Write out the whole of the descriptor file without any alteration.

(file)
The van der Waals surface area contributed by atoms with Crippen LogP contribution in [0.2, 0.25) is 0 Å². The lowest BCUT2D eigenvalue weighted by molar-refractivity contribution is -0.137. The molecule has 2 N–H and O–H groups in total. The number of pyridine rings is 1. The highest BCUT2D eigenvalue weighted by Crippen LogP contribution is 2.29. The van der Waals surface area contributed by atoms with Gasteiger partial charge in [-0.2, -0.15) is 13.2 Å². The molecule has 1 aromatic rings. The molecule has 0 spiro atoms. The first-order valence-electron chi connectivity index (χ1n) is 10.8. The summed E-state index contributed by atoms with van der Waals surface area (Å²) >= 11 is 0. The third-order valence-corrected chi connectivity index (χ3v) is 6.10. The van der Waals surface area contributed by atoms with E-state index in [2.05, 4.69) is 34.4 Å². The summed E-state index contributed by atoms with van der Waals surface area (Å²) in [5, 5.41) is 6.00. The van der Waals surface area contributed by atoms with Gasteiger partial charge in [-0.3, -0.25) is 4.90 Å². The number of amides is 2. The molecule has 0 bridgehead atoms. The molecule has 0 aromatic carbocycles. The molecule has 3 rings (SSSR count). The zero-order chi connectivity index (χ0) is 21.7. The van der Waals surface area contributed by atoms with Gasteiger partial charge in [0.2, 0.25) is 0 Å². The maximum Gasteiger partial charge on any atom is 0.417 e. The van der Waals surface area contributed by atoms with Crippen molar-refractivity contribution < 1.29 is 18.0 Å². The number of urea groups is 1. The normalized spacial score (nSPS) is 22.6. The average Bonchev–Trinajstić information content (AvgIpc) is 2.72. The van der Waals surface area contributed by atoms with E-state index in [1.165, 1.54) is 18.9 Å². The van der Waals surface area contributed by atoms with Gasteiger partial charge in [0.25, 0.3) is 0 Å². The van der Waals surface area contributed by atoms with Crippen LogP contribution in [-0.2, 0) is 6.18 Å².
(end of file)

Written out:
The van der Waals surface area contributed by atoms with Crippen LogP contribution in [0.2, 0.25) is 0 Å². The lowest BCUT2D eigenvalue weighted by molar-refractivity contribution is -0.137. The molecule has 2 N–H and O–H groups in total. The number of pyridine rings is 1. The highest BCUT2D eigenvalue weighted by Crippen LogP contribution is 2.29. The van der Waals surface area contributed by atoms with Gasteiger partial charge in [-0.2, -0.15) is 13.2 Å². The molecule has 1 aromatic rings. The molecule has 0 spiro atoms. The first-order valence-electron chi connectivity index (χ1n) is 10.8. The summed E-state index contributed by atoms with van der Waals surface area (Å²) >= 11 is 0. The third-order valence-corrected chi connectivity index (χ3v) is 6.10. The van der Waals surface area contributed by atoms with E-state index in [2.05, 4.69) is 34.4 Å². The summed E-state index contributed by atoms with van der Waals surface area (Å²) in [5, 5.41) is 6.00. The van der Waals surface area contributed by atoms with Gasteiger partial charge in [-0.3, -0.25) is 4.90 Å². The number of amides is 2. The molecule has 0 bridgehead atoms. The molecule has 0 aromatic carbocycles. The molecule has 3 rings (SSSR count). The zero-order chi connectivity index (χ0) is 21.7. The van der Waals surface area contributed by atoms with Gasteiger partial charge in [0.2, 0.25) is 0 Å². The maximum Gasteiger partial charge on any atom is 0.417 e. The van der Waals surface area contributed by atoms with Crippen molar-refractivity contribution < 1.29 is 18.0 Å². The number of urea groups is 1. The normalized spacial score (nSPS) is 22.6. The average Bonchev–Trinajstić information content (AvgIpc) is 2.72. The van der Waals surface area contributed by atoms with E-state index in [1.165, 1.54) is 18.9 Å². The van der Waals surface area contributed by atoms with Gasteiger partial charge in [0.25, 0.3) is 0 Å². The van der Waals surface area contributed by atoms with Crippen LogP contribution in [-0.2, 0) is 6.18 Å².